State authorities last week seized more than $300 million worth of assets from four banks, chief among them JPMorgan Chase, Jefferson County’s primary creditor. Prosecutors have accused bank employees of defrauding the government with derivative transactions called interest rate swaps.
Built on billions of dollars in bond debt, the swaps were supposed to save the government interest rate payments, but the only apparent result was as much as $130 million in fees for the bankers and consultants working the deals. Authorities are investigating whether the banks participated in kickback schemes with local officials in exchange for the bond business.
Even if the deals were done in good faith, state law prohibits using swaps to gamble on interest rates. A municipal government may only use swaps to save money, and authorities claim the banks ran afoul of that law. Prosecutors seized the banks assets to protect the government in case the banks are found guilty of fraud.
If any this sounds close to home, it isn’t.
That is unless you live in Milan, Italy.
Last week a Milan prosecutor, Alfredo Robledo, began a legal offensive against the banks. Smaller government and private entities around the world are suing the same banks Jefferson County has dealt with for pulling them into these schemes.
It’s apparent that JP Morgan Chase, among other Wall Street banks, wasn’t giving Jefferson County special treatment. If it makes anyone here feel any better, we weren’t the only ones to get duped. It happened all over. Jefferson County is significant merely because of the scale of its mistake. In Pennsylvania, Oregon, Indonesia and Italy, governments got taken.
But there’s another difference worth noticing. When these other folks got ripped off, they haven’t all surrendered the way we have. In the world of high finance, Jefferson County gives up faster than … well … the Italians.
So what is Jefferson County doing?
That’s hard to tell. Watching the county deal with its debt is like watching a tree sloth break-dance.
Right now the county’s plan of action is to let the Alabama Legislature deal with it. In a three-two vote last week, the county commission asked the Alabama Legislature to extend a one-percent sales tax originally meant for funding school construction. Rather than letting that tax sunset, the new money would go toward paying down the county’s debt. Under Alabama law, the county cannot reconfigure the tax itself.
Unfortunately, watching the Legislature deal with a problem like this is like watching tree sloth fight (except for Sen. Charles Bishop, who can really throw a punch). Despite a lot of lobbying from the court-appointed special masters, the Legislature seems unlikely to pass a tax hike to pay for the county’s mistakes.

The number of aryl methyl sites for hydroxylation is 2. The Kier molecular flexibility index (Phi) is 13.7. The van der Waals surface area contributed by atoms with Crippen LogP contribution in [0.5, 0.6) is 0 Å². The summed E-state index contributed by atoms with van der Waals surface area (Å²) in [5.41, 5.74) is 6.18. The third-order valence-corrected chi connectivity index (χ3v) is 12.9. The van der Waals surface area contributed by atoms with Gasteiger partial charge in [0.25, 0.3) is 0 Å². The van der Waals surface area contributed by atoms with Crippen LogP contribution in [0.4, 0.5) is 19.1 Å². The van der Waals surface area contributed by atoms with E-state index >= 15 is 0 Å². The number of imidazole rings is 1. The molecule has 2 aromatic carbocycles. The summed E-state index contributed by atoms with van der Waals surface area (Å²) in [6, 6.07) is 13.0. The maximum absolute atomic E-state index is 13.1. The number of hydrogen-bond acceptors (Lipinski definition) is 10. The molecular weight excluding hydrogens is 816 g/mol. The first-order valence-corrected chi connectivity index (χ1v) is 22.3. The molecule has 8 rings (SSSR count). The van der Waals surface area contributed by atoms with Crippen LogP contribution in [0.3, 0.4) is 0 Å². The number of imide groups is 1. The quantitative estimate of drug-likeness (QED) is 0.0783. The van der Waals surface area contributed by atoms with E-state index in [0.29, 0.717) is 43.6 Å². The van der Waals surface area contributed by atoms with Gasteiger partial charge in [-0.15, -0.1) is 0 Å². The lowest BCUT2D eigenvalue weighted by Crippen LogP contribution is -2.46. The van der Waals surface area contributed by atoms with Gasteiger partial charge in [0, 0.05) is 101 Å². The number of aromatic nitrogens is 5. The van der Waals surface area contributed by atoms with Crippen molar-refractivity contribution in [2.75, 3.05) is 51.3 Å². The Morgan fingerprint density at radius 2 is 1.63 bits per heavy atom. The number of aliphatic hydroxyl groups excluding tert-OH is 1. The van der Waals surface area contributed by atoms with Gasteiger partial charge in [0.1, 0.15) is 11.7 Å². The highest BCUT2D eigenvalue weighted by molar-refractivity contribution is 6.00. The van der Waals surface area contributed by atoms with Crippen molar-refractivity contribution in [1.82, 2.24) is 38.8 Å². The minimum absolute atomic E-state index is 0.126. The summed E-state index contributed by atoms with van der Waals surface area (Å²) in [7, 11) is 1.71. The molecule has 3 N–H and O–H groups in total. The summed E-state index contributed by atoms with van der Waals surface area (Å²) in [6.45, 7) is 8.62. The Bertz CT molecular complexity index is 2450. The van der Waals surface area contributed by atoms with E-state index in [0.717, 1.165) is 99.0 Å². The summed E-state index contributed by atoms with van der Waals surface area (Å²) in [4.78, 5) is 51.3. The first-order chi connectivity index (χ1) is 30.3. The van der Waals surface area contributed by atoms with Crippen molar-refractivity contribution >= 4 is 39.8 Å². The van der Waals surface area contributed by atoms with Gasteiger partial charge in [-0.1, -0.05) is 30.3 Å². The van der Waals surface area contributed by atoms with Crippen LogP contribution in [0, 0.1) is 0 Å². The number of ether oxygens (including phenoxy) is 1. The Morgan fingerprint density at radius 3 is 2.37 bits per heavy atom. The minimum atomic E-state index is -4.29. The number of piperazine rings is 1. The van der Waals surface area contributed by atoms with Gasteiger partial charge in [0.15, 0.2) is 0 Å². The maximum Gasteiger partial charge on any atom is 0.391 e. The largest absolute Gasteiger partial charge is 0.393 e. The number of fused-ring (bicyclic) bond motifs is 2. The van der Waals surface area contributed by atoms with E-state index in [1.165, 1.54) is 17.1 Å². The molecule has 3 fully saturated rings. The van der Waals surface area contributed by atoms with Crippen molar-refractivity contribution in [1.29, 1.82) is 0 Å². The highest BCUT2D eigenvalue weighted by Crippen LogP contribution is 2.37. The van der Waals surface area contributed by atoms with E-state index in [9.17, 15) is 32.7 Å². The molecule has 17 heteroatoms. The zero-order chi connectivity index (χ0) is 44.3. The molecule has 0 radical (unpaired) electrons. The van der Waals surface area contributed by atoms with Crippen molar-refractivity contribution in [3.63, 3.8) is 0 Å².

Rep. John Rogers said last week that he had told one of the special masters he would round up the House Democrats to support the tax hike if five Republicans would support the tax hike, too. Give Rogers credit. He has a talent for killing bills while pretending to keep them alive.
U.S. District Judge David Proctor, who appointed the special masters, is waiting to see what the Legislature does. If the Legislature does nothing, Proctor will likely appoint a receiver to run the county sewer system. At one time, this was thought to be a game-ending event. The term “receiver” sounds benign enough, but the receiver’s function is akin to that of a court-appointed dictator. Whatever the receiver says, that’s what the county does, unless the county wants to face contempt charges.
However, give the county lawyers a little bit of credit (but only a bit). They discovered an esoteric point of law called the Johnson Rule Act. It says that a federal court cannot have rate-making authority over a public utility. That means, even if Proctor appoints a receiver, that receiver will not be able to hike the county’s sewer rates. With that decision, the urgency and risk for the county in court evaporated. Before Proctor’s decision, putting the county into receivership would have forced it into bankruptcy, but not anymore. If the county wants, it can turn the office keys over to the receiver and invite him or her to do a better job. And no matter how much more efficiently a receiver runs the sewer system, the savings will not scratch the $3.9 billion of debt the county owes its creditors.
Commission President Bettye Fine Collins says that, if the Legislature doesn’t pass the sales tax extension, the county could be forced into bankruptcy. I’m not sure I agree. In fact, absent a push by the bond insurers in state court to appoint a rate-making receiver, I’m not sure the county has to do anything but pay what it can when it can. The county is contractually obligated to pay its creditors the net sewer revenues. It’s doing that now.
(However, if the Legislature fails to renew the occupational tax, the county could be thrown into bankruptcy instantly.)
JPMorgan Chase could come at the county with a legion of lawyers, but I doubt that will happen either. The bank disclosed in its annual report that it is being investigated by the Justice Department and the Securities and Exchange Commission. The county won’t fight the banks unless it’s forced to, but if forced to, the county might win, so it’s foolish for the banks to take that risk.
For the last year, I feel like I’ve been one of those street-corner sandwich-board prophets proclaiming, “The End is Near!” Perhaps I should have said instead, “The End is Near-ish.”
I’ve prognosticated this crisis sending the county into one abyss or another. Instead, it is in Limbo. The good news is we’re probably not going to Hell, but the bad news is that we’re not going to Heaven either. The end isn’t near. In fact, this could keep going on forever.
War on Dumb is a column about political culture. Write to firstname.lastname@example.org